Editorial page cartoons are meant to rile us up. That is why I generally like them, even when I disagree with the point of view. But sometimes, the artist goes too far. And then it is up to the newspaper or magazine editorial authorities to refuse space to the cartoon. I experienced one such cartoon recently in the Richmond Times-Dispatch. I wrote the following letter to the editor, which remains unpublished. So I am sharing it here.  But first, the cartoon itself. The artist, Robert Ariail is very talented and I have often enjoyed his very pointed humor. I leave it to you . . . (and of course this appeared before Mr. Wiener made himself look even more ridiculous than before–but that does not change my fundamental point about the use of these offensive images).  

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To the Editor:

I am disturbed by the cartoon on the editorial page for Thursday, July 11, showing two former New York elected officials, Anthony Wiener and Eliot Spitzer, running like rats.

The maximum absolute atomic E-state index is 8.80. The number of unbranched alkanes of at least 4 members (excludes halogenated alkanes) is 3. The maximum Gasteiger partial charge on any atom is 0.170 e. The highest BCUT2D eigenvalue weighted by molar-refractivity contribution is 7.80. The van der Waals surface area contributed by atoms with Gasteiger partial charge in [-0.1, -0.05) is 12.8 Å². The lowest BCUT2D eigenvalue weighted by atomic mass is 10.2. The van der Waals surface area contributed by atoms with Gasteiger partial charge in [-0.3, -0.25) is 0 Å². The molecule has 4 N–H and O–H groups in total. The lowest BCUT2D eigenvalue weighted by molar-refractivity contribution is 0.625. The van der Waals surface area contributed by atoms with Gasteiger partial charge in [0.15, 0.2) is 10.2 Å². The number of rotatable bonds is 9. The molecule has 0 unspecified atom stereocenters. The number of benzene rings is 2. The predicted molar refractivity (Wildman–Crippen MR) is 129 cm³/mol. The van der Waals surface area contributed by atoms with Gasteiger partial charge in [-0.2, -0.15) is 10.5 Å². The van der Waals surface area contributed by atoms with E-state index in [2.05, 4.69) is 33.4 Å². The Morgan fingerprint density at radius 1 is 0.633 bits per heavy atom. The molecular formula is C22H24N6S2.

I understand the reference, and can appreciate the cleverness–although as a person of faith and ordained minister, I hope I am more charitable. Both are accomplished public servants and have done much good, despite their shaming (of themselves and their families, and the voters who elected them) behavior. I am glad that I do not live where I would have to decide whether to vote for them or not.

But what really disturbs me is how the cartoonist appears to have drawn upon ugly Jewish stereotypes from the past to draw these two men. Shame! I say “the past,” but when I see repeated today the way the Nazis pictured Jews (as rats with long noses), and when I read about continuing anti-Semitism (and its relative in anti-Islamic and anti-Arab and anti-Palestinian prejudice, and U.S. white supremacy and racism), I realize the past is still with us.

We have much to do to erase prejudice based on race, ethnicity, religion, sexual orientation, gender and gender expression and identity, age, and physical and mental abilities.